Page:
C-390M Chosen for Netherlands Airlifter Replacement

 - June 17, 2022, 5:09 AM
A KC-390 of the Brazilian air force was demonstrated to the Czech Republic in early June. (Photo: Czech Republic Ministry of Defence)

The Netherlands defense ministry has selected the Embraer C-390M Millennium as its desired successor for its current fleet of four Lockheed Martin C-130H Hercules transport aircraft. The choice was communicated to the House of Representatives by defense secretary Christophe van der Maat in a June 16 letter.

The intention is to have the first C-390M delivered in 2026. However, it has not been revealed if the aircraft would be acquired as KC-390s with optional inflight refueling capability.

The need to replace the C-130Hs of 336 Squadron of the Koninklijke Luchtmacht (KLu, royal air force) has become increasingly urgent in recent years as the fleet’s availability rates have fallen. Originally the C-130Hs were due to fly until 2031, but in 2020 the decision was taken to replace them earlier. The acquisition of new airlifters formed one of the main elements of the recently published defense white paper, which also specified an increase in numbers from four to five.

For some time it had been assumed by many that the C-130J Super Hercules would be the replacement, but following evaluation the defense ministry concluded that the Brazilian-made C-390M was a better option. Aspects that were cited included better availability, higher scores on a number of unspecified technical and operational requirements, and reduced maintenance requirements. Another aspect in the C-390M’s favor was its ability to meet the minimum required 2,400 flight hours per year with four aircraft, whereas the C-130J was assessed at requiring five.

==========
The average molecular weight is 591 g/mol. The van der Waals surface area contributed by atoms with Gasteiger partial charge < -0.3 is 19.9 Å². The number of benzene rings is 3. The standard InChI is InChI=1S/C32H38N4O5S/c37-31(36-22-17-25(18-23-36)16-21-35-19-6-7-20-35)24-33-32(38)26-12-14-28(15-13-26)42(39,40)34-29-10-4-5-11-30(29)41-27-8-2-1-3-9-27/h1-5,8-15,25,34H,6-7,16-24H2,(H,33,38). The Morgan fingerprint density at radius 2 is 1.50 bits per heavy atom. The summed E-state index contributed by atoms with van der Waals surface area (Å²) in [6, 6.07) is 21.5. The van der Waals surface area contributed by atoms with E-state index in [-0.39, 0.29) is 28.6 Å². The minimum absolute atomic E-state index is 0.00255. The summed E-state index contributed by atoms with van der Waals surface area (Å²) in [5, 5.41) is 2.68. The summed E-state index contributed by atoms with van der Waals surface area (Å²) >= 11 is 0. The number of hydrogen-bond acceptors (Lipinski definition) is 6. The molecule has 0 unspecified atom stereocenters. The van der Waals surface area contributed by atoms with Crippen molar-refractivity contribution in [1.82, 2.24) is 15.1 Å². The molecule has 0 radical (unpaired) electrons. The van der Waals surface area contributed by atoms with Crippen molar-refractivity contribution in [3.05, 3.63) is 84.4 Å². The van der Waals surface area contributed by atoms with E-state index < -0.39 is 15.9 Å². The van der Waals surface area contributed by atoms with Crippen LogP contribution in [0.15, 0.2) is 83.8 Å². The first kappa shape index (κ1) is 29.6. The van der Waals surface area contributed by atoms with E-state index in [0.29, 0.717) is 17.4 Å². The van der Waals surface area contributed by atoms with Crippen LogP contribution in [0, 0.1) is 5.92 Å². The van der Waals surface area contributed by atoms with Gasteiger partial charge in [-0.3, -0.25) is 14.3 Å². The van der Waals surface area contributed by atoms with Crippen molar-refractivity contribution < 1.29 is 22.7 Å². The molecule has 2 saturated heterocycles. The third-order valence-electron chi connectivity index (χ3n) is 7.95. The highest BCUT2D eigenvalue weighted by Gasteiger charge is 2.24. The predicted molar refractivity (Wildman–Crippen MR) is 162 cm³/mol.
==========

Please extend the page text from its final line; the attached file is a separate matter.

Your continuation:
However, the defense ministry has a desire to increase transport flying hours in light of recent developments. Van der Maat referred in his letter to the evacuation from Afghanistan in 2021, and to the changed security situation along NATO’s eastern border following Russia's invasion of Ukraine.

“They have underlined the importance of guaranteed availability of transport capacity for the armed forces,” he wrote. “With an expansion from 2,400 to 4,000 flying hours, units can be supported better and more often. The Netherlands also contributes to filling a European deficit. Additional transport capacity also benefits the speed to respond to calamities.”

It is envisaged that the C-390Ms would participate in the European Air Transport Command, which brings together air transport fleets from seven European air arms, which pool and share capacity.

For Embraer the Netherlands announcement is good news in the wake of the Brazilian government’s decision in February to cut its KC-390 buy from 28 to 22. Portugal has ordered five, the first of which is due for delivery in 2023, while Hungary has signed for two for delivery in 2024. The Czech Republic—whose Aero Vodochody builds the C-390’s rear fuselage—has signaled interest in the type but has yet to make any decision. A C-390M was demonstrated to Czech defense officials at Pardubice earlier this month.